WASHINGTON, DC — The U.S. Postal Service (USPS) on Thursday unveiled goals to significantly curb its emissions and petroleum use, a week after President Barack Obama ordered federal agencies to create action plans to reduce their environmental impacts.
The USPS, which is exempt from the executive order signed by Obama last week, plans to reduce petroleum use by 20 percent by 2015 and greenhouse gas emissions by 20 percent by 2020. Additionally, the agency will trim energy use 30 percent by 2015, it announced in 2008.
The 2020 emissions reduction target is in line with goals proposed by climate legislation under development in Congress. The U.S. House of Representatives' bill passed over the summer calls for emissions cuts of 17 percent below 2005 levels by 2020, while a different bill under consideration in the Senate is slightly more aggressive, with a goal of 20 percent fewer emissions in 2020, based on 2005 levels.
“At the Postal Service, we have a comprehensive approach to sustainable business practices, from the way we sort mail, to the way we deliver it, to the green packaging we provide customers,” Sam Pulcrano, USPS vice president of sustainability, said in a statement. “We recycle more than a quarter million tons of paper and plastic annually and operate the world’s largest civilian fleet of alternative fuel-capable vehicles.”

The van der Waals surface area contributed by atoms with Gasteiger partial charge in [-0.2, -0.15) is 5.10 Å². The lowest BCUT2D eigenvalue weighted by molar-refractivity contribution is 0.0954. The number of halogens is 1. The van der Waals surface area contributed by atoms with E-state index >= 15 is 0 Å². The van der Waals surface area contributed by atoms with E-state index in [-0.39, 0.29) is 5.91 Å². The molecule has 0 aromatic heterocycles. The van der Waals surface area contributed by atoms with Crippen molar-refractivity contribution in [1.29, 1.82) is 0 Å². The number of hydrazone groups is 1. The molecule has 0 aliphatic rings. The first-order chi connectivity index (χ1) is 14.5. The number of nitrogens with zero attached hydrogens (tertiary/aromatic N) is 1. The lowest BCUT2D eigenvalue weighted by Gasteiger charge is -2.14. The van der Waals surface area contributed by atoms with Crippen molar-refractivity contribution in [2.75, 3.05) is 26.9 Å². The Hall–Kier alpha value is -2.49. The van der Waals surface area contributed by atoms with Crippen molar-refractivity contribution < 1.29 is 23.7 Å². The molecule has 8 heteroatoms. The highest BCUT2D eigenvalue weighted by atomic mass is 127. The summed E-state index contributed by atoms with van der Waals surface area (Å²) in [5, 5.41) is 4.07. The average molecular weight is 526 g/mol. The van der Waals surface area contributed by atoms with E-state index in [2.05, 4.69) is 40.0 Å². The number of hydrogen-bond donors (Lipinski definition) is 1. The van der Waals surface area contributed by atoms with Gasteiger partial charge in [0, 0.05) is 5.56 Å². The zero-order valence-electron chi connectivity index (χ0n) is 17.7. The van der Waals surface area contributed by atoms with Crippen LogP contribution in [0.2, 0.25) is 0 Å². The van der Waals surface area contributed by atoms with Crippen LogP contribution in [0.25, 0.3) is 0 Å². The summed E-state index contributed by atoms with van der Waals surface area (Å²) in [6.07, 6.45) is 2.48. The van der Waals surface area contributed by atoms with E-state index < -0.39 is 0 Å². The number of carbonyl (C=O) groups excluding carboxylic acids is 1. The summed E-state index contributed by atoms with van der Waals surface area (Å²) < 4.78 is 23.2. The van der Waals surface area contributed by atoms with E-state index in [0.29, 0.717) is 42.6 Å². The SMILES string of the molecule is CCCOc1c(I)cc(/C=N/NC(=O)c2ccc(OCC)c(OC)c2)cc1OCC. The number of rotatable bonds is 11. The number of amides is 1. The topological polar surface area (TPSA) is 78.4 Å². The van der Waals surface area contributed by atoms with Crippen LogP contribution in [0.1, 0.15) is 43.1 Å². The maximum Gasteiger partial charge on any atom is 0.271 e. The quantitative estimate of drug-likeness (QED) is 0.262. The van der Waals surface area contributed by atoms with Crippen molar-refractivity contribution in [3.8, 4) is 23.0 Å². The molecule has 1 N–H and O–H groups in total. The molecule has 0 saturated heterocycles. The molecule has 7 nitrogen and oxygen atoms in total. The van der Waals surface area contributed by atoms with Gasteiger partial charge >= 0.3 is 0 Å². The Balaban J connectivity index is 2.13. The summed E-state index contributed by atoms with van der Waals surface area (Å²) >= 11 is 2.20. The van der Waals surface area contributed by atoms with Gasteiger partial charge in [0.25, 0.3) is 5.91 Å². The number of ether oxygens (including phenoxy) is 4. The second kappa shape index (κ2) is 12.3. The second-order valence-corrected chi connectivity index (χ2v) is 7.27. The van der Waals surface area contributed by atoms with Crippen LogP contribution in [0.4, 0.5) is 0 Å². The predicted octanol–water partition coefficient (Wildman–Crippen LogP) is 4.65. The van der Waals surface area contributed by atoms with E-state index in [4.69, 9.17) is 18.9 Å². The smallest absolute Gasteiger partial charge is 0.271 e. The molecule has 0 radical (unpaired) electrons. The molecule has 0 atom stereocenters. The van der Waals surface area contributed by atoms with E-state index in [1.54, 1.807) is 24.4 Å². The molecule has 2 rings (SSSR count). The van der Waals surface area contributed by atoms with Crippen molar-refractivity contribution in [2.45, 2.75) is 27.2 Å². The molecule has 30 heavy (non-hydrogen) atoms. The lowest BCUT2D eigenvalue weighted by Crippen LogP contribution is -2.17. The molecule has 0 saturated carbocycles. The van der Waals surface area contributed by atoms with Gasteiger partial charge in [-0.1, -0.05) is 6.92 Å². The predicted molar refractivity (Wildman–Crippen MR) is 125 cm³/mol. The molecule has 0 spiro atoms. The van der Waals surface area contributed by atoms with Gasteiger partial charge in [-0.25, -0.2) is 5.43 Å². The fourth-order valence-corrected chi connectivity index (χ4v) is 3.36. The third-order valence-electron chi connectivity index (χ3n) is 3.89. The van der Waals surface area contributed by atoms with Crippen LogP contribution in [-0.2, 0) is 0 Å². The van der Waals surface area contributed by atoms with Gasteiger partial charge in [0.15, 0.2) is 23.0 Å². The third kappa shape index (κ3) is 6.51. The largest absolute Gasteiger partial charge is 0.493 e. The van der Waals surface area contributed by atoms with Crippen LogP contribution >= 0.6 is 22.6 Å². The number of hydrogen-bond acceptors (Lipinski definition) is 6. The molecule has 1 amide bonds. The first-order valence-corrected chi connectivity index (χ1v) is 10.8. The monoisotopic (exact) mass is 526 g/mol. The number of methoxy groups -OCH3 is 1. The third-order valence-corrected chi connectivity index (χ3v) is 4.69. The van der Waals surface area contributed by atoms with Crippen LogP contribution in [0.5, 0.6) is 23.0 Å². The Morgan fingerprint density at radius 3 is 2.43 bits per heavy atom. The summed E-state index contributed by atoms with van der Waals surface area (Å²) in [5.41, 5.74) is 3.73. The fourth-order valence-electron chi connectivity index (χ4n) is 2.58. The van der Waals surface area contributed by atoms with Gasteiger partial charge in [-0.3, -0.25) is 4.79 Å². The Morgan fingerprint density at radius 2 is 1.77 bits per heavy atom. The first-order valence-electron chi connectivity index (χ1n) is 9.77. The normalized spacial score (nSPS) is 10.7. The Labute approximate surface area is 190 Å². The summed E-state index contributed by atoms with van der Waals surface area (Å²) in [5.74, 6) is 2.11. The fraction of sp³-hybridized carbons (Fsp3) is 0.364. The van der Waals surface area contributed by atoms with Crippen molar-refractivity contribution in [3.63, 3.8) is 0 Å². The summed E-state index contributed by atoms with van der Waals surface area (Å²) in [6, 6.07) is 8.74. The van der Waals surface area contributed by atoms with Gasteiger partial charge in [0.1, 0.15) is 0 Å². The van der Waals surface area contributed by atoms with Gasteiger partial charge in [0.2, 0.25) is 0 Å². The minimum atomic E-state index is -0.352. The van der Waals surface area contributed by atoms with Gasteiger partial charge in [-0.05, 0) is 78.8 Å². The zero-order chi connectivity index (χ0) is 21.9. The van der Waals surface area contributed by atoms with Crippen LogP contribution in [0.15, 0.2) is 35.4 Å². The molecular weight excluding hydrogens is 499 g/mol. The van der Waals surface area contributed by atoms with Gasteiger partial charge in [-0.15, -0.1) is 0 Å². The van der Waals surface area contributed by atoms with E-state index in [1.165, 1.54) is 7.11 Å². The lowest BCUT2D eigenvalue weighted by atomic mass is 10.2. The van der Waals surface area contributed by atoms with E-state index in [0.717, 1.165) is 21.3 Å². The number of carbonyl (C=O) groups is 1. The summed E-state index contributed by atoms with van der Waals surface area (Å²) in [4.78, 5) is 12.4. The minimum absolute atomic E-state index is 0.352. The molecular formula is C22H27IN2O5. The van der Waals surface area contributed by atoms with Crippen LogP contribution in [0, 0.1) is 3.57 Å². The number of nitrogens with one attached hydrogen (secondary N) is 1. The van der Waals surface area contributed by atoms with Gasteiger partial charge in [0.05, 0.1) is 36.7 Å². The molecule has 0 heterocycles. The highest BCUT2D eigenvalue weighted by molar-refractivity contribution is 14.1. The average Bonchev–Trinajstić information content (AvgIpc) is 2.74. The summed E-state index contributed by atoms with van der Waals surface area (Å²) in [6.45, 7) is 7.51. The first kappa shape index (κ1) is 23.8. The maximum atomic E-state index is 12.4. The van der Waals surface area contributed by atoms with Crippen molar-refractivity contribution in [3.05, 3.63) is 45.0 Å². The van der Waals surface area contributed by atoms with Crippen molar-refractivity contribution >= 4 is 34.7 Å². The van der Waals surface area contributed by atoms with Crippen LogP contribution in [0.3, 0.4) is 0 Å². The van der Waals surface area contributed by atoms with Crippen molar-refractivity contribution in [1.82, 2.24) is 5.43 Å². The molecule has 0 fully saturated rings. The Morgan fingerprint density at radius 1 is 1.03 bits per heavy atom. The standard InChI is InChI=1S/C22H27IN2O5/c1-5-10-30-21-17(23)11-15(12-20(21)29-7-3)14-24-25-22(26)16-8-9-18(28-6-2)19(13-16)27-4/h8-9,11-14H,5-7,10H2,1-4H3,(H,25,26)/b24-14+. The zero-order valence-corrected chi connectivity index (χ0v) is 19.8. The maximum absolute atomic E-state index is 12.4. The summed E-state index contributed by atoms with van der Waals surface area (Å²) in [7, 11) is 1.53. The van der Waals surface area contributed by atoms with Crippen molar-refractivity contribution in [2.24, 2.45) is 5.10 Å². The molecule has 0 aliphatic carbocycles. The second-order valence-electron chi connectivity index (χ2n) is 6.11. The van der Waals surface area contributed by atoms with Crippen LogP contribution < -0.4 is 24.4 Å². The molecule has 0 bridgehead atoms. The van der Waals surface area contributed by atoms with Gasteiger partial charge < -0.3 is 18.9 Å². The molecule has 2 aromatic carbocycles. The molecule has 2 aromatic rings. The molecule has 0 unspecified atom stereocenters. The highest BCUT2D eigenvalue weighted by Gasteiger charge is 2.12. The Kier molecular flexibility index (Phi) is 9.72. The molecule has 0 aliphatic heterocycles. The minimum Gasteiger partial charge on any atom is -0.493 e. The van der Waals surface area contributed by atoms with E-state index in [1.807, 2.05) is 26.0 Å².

The goals are set on a 2007 baseline. A 2007 greenhouse gas inventory shows the agency produced 5.3 million tons of direct emissions. The USPS is the only federal agency to publicly report its emissions, it said.
More than half of emissions -- 52 percent -- was generated by contracted transportation, followed by 36 percent from its facilities, and 12 percent from its own vehicle fleet, which is also the largest collection of alternative fuel vehicles in the country.
The agency swapped 6,500 inefficient vehicles for hybrids, four-cylinder and flex-fuel models this year as part of the stimulus package.
The agency has implemented a number of initiatives to help it meet its goals, including tying the energy and fuel reduction targets to pay-for-performance goals of postal managers. Its green IT efforts have saved the agency more than $1 million in costs, while it also became the first shipper to earn Cradle to Cradle certification for its packaging.
Image courtesy of USPS.